The line runs in Amsterdam's first underground tunnel from Centraal Station to Amstel station . After exiting the tunnel, it leads to the Van der Madeweg junction . Together with the M50 line, it will serve the Johan Cruyff Arena football stadium and the Holendrecht and Gein districts of the Amsterdam-Zuidoost district.
The Amsterdam Metro has 90 vehicles from different series:
|photo||Series (wagon numbers)||Manufacturer||Number built
(still in use)
|Trolleys per unit||length||width||Lines||Delivery period||commitment|
Series M1 / M2 / M3
M1: 1–4 (
preliminary series 1973–1976) M2: 5–37
M3: 1–4, 38–44
|LHB||44 (0)||2||37.5 m||3.0 m||M50, M53, M54||1-4: 1973; converted to M3 in 1980
Series S1 / S2
|BN||25 (25)||2||30.6 m||2.65 m||M50, M51||45-57: 1990
58 + 59: 1993
|CAF||33 (33)||2||30.9 m||2.7 m||M50, M51, M53, M54||1996
|CAF||4 (4)||2||30.9 m||2.7 m||M50, M51||70-73: 1997||since 1997|
Series M5 / M6
M5: 107/108 - 151/152
M6: 153/154 - 161/162
|Alstom||28 (28)||6th||116.2 m||3.0 m||M50, M51, M52, M53, M54||107/108 + 109/110: 2012
111 / 112–115 / 116,
119/120 + 121/122 : 2013 117/118, 123 / 124–141 / 142: 2014
143 / 144–161 / 162: 2015
|M7 series||CAF||-||3||59.6 m||3.005 m||from 2021|
Series M1 to M3
The series M1, M2 and M3 with the car numbers 1–44 are three part series (1–4, 5–37 and 38–44) that the German manufacturer Linke-Hofmann-Busch (LHB) had built in Salzgitter between 1973 and 1980 . The units consist of two cars ( double railcars ) in Inox steel construction according to a license from the American Budd Company . In terms of construction and appearance, they are very similar to the DT2 / DT3 type built by LHB for the Hamburger Hochbahn or the LHB VT 2E diesel multiple unit , but they are longer and wider. The two car bodies are each 18.36 meters long and 3 meters wide. The trains are supplied with power by a busbar on the side , and they also have a small roof pantograph for the workshop . A maximum of four units can be coupled together. There, however, a maximum of three units can drive coupled. The units 1-4 from 1973 were originally the prototypes for the Amsterdam Metro and should be scrapped after the opening of the east line. In 1980 it was decided to keep these and to procure similar vehicles. The originally orange-red exterior sliding doors were later painted blue. Since 2012 the trains of the series M1 to M3 have been continuously replaced by the new train type M5. On December 19, 2015, the series was decommissioned with an official farewell trip. The same car (No. 23) was used for this, with which the opening run was made at the time. Most recently, the trains of this type were in service on the M53 and M54 lines and some on the M50 line.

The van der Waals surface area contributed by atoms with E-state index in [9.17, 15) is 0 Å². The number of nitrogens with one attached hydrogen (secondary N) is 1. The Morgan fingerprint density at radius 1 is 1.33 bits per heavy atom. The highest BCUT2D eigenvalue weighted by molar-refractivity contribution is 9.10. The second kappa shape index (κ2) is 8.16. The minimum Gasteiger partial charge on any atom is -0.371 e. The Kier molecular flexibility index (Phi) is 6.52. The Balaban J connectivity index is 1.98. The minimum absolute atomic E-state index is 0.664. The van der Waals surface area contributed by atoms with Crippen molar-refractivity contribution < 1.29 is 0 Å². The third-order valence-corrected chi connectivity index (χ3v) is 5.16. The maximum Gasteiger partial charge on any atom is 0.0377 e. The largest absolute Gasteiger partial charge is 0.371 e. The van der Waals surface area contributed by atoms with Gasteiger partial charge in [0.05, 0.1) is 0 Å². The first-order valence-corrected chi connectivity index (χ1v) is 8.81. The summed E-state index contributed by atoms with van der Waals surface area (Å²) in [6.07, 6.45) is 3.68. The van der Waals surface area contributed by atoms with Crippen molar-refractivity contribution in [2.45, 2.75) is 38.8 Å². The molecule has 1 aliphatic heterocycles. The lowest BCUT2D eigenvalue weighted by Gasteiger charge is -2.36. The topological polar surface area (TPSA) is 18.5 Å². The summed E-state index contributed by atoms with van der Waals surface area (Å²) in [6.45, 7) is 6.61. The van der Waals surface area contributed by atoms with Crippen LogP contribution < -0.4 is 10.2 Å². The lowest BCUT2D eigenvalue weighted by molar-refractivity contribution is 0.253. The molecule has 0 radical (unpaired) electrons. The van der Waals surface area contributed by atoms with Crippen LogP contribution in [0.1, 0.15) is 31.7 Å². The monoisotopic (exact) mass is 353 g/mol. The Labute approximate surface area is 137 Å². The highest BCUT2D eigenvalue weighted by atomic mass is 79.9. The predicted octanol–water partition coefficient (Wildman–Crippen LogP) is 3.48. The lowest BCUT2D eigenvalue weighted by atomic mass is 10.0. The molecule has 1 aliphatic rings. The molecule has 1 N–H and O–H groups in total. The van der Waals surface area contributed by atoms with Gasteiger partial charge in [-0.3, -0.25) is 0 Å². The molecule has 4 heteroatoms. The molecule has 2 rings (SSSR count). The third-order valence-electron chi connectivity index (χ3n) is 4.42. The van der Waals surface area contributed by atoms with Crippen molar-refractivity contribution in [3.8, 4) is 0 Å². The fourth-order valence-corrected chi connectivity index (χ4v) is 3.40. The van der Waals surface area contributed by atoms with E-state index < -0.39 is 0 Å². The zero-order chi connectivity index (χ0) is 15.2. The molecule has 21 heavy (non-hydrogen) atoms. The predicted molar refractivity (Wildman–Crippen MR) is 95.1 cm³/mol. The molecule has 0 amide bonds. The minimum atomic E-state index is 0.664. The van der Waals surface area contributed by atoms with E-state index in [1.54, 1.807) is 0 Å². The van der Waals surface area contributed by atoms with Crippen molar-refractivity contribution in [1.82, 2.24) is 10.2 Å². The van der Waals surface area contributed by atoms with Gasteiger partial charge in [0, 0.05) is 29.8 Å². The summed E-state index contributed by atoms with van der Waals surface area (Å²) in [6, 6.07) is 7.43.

Series S1 and S2
The series S1 and S2 with the wagon numbers 45-69 were built in two parts (45-57 and 58-69) by La Brugeoise et Nivelles (BN) in Brugge (Belgium) and delivered between 1990 and 1994. This rail - bidirectional carriage have a length of about 30 meters and a width of 2.65 meters; they are used on the M51 light rail line. At the Zuid / WTC station you can switch between the two power systems overhead contact line and track. Since the trains are only 2.65 meters wide, additional boards are unfolded in the "real" underground stations, which fill the 17.5 centimeter gap. A maximum of two units can be coupled with one another, as the platforms at the Buitenveldert and Amstelveen stations are only 65 meters long. Technically, up to four units can drive together. On special occasions in the Amsterdam Arena , the special trains also run on the M54 line. Each car has a bicycle stand that can accommodate two wheels. In 2004/2005, the original gray-blue-red color scheme was changed to match the corporate design of the Amsterdam Gemeente Vervoer Bedrijf (GVB) to the colors blue and white, which is also used by trams and buses in Amsterdam.
Since the tram service on the M51 line was given up, they have also been used on the M50 line.
M4 / S3 series
The M4 / S3 series with car numbers 70-106 was built by the CAF in Madrid (Spain) and delivered in 1996/1997. The vehicles have a length of 30.8 meters and a width of 2.65 meters. The power consumption takes place through a lateral power rail. The railcars 70–73, which make up the sub-series S3, have a larger pantograph for use on the former M51 line, the railcars of the sub-series M4 only need a smaller pantograph for shunting trips. A maximum of four units can be coupled.
What is particularly striking about this type of car is the small number of doors: only two on each side instead of the usual three. In order to create more standing room, it was decided to install folding seats on one side instead of a double row of seats. This series has also been adapted to the GVB corporate design; all trains have now been repainted.